Preferred Ohio River bridge plan chosen for I-75

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COVINGTON, Ky. (AP) -- Transportation planners have chosen a preferred plan for replacing the bridge that carries Interstate 75 over the Ohio River.

The new span will replace the aging Brent Spence Bridge, which carries traffic between Covington, Ky., and Cincinnati. The project is expected to cost $2.4 billion.

The Kentucky Enquirer (http://cin.ci/HryfFS ) reported late Tuesday that the Ohio Kentucky Indiana Regional Council of Governments wants a plan that limits impact on riverfront businesses and homes and is about $200 million less expensive that other alternatives.

Planners are still considering three plans for the new bridge, which will be built just west of the one it will replace. The project is eight years into the planning stage and still at least three years away from the beginning of construction.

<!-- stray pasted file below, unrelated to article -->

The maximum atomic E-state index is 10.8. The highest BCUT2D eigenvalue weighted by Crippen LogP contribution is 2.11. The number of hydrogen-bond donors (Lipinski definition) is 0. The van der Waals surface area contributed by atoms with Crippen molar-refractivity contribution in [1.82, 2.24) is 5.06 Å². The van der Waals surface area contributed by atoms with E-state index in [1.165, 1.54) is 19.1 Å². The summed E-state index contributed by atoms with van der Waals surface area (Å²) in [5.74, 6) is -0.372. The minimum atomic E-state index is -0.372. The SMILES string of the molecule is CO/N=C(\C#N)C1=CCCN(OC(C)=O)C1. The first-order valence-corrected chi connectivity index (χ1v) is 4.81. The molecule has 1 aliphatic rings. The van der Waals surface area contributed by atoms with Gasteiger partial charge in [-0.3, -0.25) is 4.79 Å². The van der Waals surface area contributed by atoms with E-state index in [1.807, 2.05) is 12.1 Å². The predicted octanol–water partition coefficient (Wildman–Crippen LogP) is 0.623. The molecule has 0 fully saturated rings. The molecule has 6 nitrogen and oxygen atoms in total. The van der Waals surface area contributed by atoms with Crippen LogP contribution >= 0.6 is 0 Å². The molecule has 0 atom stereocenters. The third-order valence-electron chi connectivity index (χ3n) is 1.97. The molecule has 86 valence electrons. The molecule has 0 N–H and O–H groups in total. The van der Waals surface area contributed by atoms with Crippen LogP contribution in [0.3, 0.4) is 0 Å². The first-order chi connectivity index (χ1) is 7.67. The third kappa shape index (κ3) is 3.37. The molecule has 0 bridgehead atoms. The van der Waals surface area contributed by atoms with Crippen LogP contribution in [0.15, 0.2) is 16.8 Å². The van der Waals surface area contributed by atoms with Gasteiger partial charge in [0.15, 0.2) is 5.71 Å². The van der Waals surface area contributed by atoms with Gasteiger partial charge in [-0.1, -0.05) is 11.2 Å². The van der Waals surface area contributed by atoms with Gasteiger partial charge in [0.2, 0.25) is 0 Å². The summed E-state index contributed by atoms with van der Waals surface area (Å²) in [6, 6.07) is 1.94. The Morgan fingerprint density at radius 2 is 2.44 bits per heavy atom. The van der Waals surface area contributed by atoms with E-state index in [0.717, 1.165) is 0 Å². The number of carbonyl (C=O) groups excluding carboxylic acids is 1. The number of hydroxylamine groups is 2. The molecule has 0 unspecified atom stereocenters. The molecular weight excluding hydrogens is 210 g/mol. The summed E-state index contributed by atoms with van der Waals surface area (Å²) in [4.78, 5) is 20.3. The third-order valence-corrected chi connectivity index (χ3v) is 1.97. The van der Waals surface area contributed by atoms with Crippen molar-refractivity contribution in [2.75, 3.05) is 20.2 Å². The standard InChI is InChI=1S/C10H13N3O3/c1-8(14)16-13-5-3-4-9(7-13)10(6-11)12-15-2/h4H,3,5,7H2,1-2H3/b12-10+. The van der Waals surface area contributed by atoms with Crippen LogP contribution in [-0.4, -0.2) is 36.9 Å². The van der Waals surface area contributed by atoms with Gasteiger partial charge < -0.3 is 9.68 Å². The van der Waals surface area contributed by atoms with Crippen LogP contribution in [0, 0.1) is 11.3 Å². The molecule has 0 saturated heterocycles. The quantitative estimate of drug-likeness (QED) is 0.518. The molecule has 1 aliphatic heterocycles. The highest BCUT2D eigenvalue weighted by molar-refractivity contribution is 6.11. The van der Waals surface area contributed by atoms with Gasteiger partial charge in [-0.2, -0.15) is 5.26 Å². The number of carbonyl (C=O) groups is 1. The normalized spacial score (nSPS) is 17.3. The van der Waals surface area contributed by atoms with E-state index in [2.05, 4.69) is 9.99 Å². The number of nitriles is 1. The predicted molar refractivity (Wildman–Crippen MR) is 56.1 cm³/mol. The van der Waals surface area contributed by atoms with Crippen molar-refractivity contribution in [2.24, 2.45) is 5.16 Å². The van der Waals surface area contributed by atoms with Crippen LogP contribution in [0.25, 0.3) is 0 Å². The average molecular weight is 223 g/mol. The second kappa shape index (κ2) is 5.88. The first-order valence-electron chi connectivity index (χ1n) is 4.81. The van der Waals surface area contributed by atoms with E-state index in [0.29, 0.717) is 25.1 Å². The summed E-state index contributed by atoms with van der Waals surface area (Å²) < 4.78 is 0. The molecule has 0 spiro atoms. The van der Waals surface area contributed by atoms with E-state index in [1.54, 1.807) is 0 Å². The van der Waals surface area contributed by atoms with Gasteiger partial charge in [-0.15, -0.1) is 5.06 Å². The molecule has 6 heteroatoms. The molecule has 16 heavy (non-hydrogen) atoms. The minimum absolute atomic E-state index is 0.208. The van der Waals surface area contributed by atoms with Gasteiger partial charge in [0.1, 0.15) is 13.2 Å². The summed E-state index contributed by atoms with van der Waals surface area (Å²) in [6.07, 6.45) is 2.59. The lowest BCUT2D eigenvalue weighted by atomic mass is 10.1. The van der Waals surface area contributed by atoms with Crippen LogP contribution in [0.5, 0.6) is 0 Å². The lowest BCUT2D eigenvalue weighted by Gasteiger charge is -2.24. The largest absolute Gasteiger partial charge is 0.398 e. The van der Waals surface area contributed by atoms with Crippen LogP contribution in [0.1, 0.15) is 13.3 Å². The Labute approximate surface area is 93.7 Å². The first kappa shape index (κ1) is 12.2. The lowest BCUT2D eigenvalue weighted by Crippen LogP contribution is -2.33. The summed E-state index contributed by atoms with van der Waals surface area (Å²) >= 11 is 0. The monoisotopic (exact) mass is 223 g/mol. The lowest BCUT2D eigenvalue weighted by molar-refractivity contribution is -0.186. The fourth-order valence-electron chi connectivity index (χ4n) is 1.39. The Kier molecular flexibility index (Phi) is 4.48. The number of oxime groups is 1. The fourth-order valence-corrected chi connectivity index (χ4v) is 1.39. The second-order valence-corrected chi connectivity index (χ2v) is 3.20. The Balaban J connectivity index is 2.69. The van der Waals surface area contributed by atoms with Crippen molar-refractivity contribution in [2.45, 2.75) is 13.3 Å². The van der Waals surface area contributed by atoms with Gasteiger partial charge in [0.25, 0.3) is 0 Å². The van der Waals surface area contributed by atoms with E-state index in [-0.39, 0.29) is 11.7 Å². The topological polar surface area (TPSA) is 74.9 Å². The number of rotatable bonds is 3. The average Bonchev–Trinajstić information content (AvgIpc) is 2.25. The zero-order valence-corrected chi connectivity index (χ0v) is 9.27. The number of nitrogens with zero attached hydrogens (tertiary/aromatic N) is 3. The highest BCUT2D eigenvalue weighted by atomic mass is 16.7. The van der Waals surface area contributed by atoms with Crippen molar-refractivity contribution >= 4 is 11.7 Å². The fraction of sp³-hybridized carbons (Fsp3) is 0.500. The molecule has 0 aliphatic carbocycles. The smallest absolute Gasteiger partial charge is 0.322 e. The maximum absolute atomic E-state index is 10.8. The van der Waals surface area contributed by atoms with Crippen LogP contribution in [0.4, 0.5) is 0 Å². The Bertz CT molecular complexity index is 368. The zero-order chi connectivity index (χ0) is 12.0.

The bridge is 48 years old. The double-deck span is functionally obsolete, overcrowded and deemed unsafe.

The preferred design would preserve access to Covington from southbound Interstate 75.

"We have to get these concerns addressed in the most appropriate way, because at the end of the day, we have to build a bridge. And it has to be built so that it invigorates economic activity and provides greater safety," said Mark Policinski, executive director of the Ohio Kentucky Indiana Regional Council of Governments.

The public will get a chance to comment on the design during public hearings scheduled for April 24 and 25.

"We're going to present everything we've done to date, and then present information about why we're making the recommendations we are, and we're looking for public input back," said Stefan Spinosa, project manager for the Ohio Department of Transportation.

The biggest impact of the 7.8 mile I-75 overhaul would be felt in areas near the Ohio River, including Covington, Ky., and Queensgate, Ohio.

The estimated $2.48 billion price tag for the entire project includes the interstate overhaul in both states, work planned for the existing bridge and construction of a new bridge.

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Information from: The Kentucky Enquirer, http://www.nky.com